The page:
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Title: Metal-organic framework MIL-101 for adsorption and effect of terminal water molecules: From quantum mechanics to molecular simulation
Authors: Chen, Y.F.
Babarao, R.
Sandler, S.I.
Jiang, J.W. 
Issue Date: 1-Jun-2010
Citation: Chen, Y.F., Babarao, R., Sandler, S.I., Jiang, J.W. (2010-06-01). Metal-organic framework MIL-101 for adsorption and effect of terminal water molecules: From quantum mechanics to molecular simulation. Langmuir 26 (11) : 8743-8750. ScholarBank@NUS Repository.
Abstract: MIL-101 is a chromium terephthalate-based mesoscopic metal-organic framework and one of the most porous materials reported to date. In this study, we investigate the adsorption of CO2 and CH4 in dehydrated and hydrated MIL-101 and the effect of terminal water molecules on adsorption. The atomistic structures of MIL-101 are constructed from experimental crystallographic data, energy minimization, and quantum mechanical optimization. The adsorption isotherm of CO2 predicted from molecular simulation agrees well with experiment and is relatively insensitive to the method (Merz-Kollman or Mulliken) used to estimate the framework charges. Both the united-atom and five-site models of CH4 predict the isotherm fairly well, though the former overestimates and the latter underestimates. Adsorption first occurs in the microporous supertetrahedra at low pressures and then in the mesoscopic cages with increasing pressure. In the dehydrated MIL-101, more adsorbate molecules are located near the exposed Cr2 sites than the fluorine saturated Cr1 sites. The terminal water molecules in the hydrated MIL-101 act as additional interaction sites and enhance adsorption at low pressures. This enhancement is more pronounced for CO2 than for CH4, because CO2 is quadrapolar and interacts more strongly with the terminal water molecules. At high pressures, however, the reverse is observed, as the presence of terminal water molecules reduces free volume and adsorption. For the adsorption of CO2/CH4 mixture, a higher selectivity is found in the hydrated MIL-101. © 2010 American Chemical Society.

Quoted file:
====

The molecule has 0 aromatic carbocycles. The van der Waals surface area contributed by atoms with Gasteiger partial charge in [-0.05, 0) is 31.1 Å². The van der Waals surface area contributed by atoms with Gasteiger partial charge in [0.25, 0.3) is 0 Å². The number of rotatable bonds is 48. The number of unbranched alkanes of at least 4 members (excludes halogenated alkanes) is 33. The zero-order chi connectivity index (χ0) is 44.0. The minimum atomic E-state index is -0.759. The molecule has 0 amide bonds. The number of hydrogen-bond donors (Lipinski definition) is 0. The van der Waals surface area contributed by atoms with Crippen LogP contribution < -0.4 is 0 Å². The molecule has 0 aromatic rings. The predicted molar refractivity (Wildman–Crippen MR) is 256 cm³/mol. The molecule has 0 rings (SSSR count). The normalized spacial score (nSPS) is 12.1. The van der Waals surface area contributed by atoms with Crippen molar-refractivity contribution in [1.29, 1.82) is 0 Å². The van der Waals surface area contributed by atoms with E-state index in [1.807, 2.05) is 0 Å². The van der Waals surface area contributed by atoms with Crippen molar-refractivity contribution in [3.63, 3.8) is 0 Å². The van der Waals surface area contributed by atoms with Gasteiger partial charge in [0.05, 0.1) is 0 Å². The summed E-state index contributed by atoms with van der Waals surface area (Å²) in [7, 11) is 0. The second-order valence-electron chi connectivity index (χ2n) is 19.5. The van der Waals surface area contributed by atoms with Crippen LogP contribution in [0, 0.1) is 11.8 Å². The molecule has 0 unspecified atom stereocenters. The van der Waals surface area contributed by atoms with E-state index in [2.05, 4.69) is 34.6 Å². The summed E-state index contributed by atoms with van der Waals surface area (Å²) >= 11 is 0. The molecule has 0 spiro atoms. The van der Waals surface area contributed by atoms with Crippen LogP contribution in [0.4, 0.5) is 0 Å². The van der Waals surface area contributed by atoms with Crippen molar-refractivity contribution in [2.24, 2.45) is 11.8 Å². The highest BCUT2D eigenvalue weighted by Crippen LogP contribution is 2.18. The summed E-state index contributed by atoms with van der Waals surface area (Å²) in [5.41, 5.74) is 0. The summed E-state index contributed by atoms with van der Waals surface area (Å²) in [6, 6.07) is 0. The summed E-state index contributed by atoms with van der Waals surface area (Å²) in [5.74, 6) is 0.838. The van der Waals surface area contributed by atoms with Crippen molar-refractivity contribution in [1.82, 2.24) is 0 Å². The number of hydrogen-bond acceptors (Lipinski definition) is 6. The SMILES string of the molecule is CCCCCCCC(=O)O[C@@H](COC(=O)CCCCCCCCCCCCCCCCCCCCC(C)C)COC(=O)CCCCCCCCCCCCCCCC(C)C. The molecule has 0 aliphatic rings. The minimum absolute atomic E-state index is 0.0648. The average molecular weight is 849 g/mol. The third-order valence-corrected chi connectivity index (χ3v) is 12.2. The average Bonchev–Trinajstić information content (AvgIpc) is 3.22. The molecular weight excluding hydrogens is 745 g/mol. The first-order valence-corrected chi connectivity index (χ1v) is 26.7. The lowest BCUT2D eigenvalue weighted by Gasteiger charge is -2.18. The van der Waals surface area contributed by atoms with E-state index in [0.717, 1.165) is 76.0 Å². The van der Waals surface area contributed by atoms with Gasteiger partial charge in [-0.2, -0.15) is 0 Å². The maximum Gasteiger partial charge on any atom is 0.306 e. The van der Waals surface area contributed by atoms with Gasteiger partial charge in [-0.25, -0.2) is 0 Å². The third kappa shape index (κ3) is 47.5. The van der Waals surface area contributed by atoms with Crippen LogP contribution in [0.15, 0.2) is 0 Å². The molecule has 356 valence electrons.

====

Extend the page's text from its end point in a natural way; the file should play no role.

Source Title: Langmuir
ISSN: 07437463
DOI: 10.1021/la904502h
Appears in Collections:Staff Publications

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